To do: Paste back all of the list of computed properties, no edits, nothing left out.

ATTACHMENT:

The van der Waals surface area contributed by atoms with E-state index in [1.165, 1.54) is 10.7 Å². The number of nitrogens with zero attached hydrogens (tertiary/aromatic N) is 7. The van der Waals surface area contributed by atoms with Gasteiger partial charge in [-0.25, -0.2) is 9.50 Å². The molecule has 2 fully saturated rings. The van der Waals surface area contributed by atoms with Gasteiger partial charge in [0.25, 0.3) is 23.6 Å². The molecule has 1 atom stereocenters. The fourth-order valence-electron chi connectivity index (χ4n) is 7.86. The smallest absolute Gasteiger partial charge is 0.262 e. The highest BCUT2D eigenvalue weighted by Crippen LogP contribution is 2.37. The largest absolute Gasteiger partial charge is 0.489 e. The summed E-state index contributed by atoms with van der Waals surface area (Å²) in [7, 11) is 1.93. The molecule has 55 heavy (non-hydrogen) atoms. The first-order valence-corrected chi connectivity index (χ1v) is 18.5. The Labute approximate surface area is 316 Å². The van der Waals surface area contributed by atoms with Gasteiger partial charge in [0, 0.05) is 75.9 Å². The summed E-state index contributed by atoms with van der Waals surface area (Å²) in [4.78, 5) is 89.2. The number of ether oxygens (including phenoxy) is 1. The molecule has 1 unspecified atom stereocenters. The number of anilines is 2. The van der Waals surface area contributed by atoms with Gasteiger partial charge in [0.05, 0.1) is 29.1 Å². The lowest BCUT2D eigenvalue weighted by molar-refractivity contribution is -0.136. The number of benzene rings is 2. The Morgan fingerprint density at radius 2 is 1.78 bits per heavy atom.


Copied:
The van der Waals surface area contributed by atoms with E-state index in [1.165, 1.54) is 10.7 Å². The number of nitrogens with zero attached hydrogens (tertiary/aromatic N) is 7. The van der Waals surface area contributed by atoms with Gasteiger partial charge in [-0.25, -0.2) is 9.50 Å². The molecule has 2 fully saturated rings. The van der Waals surface area contributed by atoms with Gasteiger partial charge in [0.25, 0.3) is 23.6 Å². The molecule has 1 atom stereocenters. The fourth-order valence-electron chi connectivity index (χ4n) is 7.86. The smallest absolute Gasteiger partial charge is 0.262 e. The highest BCUT2D eigenvalue weighted by Crippen LogP contribution is 2.37. The largest absolute Gasteiger partial charge is 0.489 e. The summed E-state index contributed by atoms with van der Waals surface area (Å²) in [7, 11) is 1.93. The molecule has 55 heavy (non-hydrogen) atoms. The first-order valence-corrected chi connectivity index (χ1v) is 18.5. The Labute approximate surface area is 316 Å². The van der Waals surface area contributed by atoms with Gasteiger partial charge in [0, 0.05) is 75.9 Å². The summed E-state index contributed by atoms with van der Waals surface area (Å²) in [4.78, 5) is 89.2. The number of ether oxygens (including phenoxy) is 1. The molecule has 1 unspecified atom stereocenters. The number of anilines is 2. The van der Waals surface area contributed by atoms with Gasteiger partial charge in [0.05, 0.1) is 29.1 Å². The lowest BCUT2D eigenvalue weighted by molar-refractivity contribution is -0.136. The number of benzene rings is 2. The Morgan fingerprint density at radius 2 is 1.78 bits per heavy atom.